Greed is out, empathy is in.” These, the very first words of Frans de Waal’s latest book, The Age of Empathy: Nature’s Lessons for a Kinder Society, are startling in their simplicity, hope and, some might say, naivety. Writing soon after the start of the global financial crisis in 2008 and the election of Barack Obama following the presidential candidate’s ‘We can’ campaign, de Waal is optimistic as he claims, “Empathy is the grand theme of our time.”

The author sees a seismic shift from the era of huge corporate and individual risk-taking (with no concern for the effect on the majority of ordinary citizens in society) to a time that stresses cooperation and social responsibility. He states that no one any longer believes that a free market is wonderful at self-regulation, and throws down the challenge that a different understanding of human nature and biology – which so often is used to justify selfish behaviour – will offer a giant helping hand towards this shift to a new epoch.

In 2012 the crisis is still very much with us: European leaders struggle to avert national bankruptcies, world markets continue to fluctuate wildly, and all within the same system that produced the financial earthquakes in the first place. Perhaps I am too impatient. We hear little mention of alternatives such as the micro-banking schemes that some news media flagged up four years ago, and the mainstream political parties offer no radical new structures; but demonstrations and sit-ins such as the Occupy protests in Washington and London have been attracting attention, even if much goes unreported elsewhere.

Both Warren Buffett and Bill Gates speak of an ethical duty to redistribute great wealth, while the director of a marketing company has no hubris in saying that his millionaire salary is at the low end of the scale. There is debate, but no seismic shift – at least not yet.

Of course, this is not de Waal’s fault: he simply wants to show us that there is hope in our evolutionary heritage; that we should not give up on human nature and the problems of society because of some biological imperative that makes our selfish behaviour inevitable. Quite the opposite – our very success as a species, over the long term, is due to our extraordinary ability to cooperate and empathise.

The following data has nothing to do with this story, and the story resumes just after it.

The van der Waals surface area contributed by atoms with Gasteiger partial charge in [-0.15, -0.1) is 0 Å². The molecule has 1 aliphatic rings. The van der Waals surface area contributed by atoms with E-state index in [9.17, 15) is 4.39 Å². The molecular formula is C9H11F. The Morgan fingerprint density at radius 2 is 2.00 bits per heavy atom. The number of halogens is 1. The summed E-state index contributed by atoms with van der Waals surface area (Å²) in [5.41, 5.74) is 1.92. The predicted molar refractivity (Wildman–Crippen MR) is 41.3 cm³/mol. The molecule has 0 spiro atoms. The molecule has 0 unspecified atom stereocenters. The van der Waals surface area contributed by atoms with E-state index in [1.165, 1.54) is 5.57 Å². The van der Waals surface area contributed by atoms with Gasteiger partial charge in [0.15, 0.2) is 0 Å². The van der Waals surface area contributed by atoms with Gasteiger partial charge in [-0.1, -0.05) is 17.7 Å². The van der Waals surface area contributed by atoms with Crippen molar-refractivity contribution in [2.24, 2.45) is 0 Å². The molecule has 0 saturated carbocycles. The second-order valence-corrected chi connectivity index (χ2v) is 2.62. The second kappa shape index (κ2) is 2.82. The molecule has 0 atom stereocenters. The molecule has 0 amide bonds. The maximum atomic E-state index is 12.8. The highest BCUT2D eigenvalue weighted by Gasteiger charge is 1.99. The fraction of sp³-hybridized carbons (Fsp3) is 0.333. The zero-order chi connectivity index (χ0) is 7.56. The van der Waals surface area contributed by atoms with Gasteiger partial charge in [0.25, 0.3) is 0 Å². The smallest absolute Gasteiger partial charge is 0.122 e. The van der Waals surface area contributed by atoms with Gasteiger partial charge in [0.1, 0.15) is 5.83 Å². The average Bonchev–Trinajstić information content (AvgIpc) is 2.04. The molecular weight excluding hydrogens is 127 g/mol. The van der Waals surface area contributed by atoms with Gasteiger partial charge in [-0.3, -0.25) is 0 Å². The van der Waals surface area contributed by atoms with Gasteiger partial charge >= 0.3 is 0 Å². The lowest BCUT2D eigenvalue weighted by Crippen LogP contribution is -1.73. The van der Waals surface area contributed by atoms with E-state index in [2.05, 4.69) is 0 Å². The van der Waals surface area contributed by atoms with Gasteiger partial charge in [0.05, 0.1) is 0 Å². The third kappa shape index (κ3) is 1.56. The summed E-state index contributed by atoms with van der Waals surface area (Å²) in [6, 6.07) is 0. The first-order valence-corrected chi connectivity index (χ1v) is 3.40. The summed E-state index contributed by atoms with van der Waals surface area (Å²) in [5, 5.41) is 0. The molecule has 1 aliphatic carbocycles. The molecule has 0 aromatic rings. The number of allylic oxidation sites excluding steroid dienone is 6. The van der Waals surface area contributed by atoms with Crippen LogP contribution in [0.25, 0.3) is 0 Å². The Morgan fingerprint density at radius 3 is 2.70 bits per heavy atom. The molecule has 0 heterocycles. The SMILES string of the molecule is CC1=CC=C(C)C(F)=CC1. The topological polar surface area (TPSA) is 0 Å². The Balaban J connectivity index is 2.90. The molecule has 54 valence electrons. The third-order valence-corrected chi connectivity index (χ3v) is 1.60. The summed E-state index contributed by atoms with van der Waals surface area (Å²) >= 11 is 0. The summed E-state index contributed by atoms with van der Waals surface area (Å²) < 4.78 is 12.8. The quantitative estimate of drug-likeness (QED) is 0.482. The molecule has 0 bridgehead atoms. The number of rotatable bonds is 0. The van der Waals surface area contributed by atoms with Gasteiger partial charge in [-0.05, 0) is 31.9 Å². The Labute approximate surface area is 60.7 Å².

De Waal looks to our closest relatives, the non-human primates, for evidence of these traits as part of our evolution. He has done this in many of his books, and indeed much of the evidence he cites here has appeared in his previous writings. What is different in this book is that he explains in greater depth how empathetic behaviour is not a recent, easily shed virtue, but an ancient part of our biology, whose beginnings can be traced far further back in evolutionary time than to just our primate cousins. Fundamental to this is his ‘Russian doll’ model, illustrating empathy as multilayered.

As a primatologist at the Wild Futures Monkey Sanctuary, I find the background material in The Age of Empathy fascinating. The majority of monkeys at the sanctuary have been rescued from lives of trauma and social and physical deprivation. The symptoms they display are similar to those of the psychological pathology in humans who have suffered similar deprivation. The monkeys may rock back and forth, pace or show other repetitive stereotypic behaviours. They may self-harm, comfort-eat, or react inappropriately to social approaches by others.

De Waal describes the near-catatonic state of the Romanian orphans who had fallen victim to an ideological experiment, and we are reminded of the ex-pet monkeys whose behaviour practically mirrors that of the children. What makes our work at the sanctuary so rewarding is that with time, care and, essentially, the company of primates of their own kind, so many damaged individuals do make a considerable recovery. When given the opportunity, these primates are able to recover their innate empathy, to receive comfort and to heal each other.

The evidence de Waal collates is well written and accessible to the general reader, without being patronising. He is a gifted communicator, yet somehow this book also disappoints. What de Waal promises in his introduction is a political critique. But if his aim is to explore the philosophical and political implications of the biological evidence, then although he recalls how behaviour that is accepted and indeed encouraged in the marketplace is not healthy or normal, but pathological, he does not give alternative structures that could explain how we can exploit our better nature for society’s good.

Rachel Hevesi is the Director of Wild Futures, a charity dedicated to protecting primates and their habitats worldwide. Its flagship project, The Monkey Sanctuary, is home to primates rescued from the pet trade and the entertainment industry.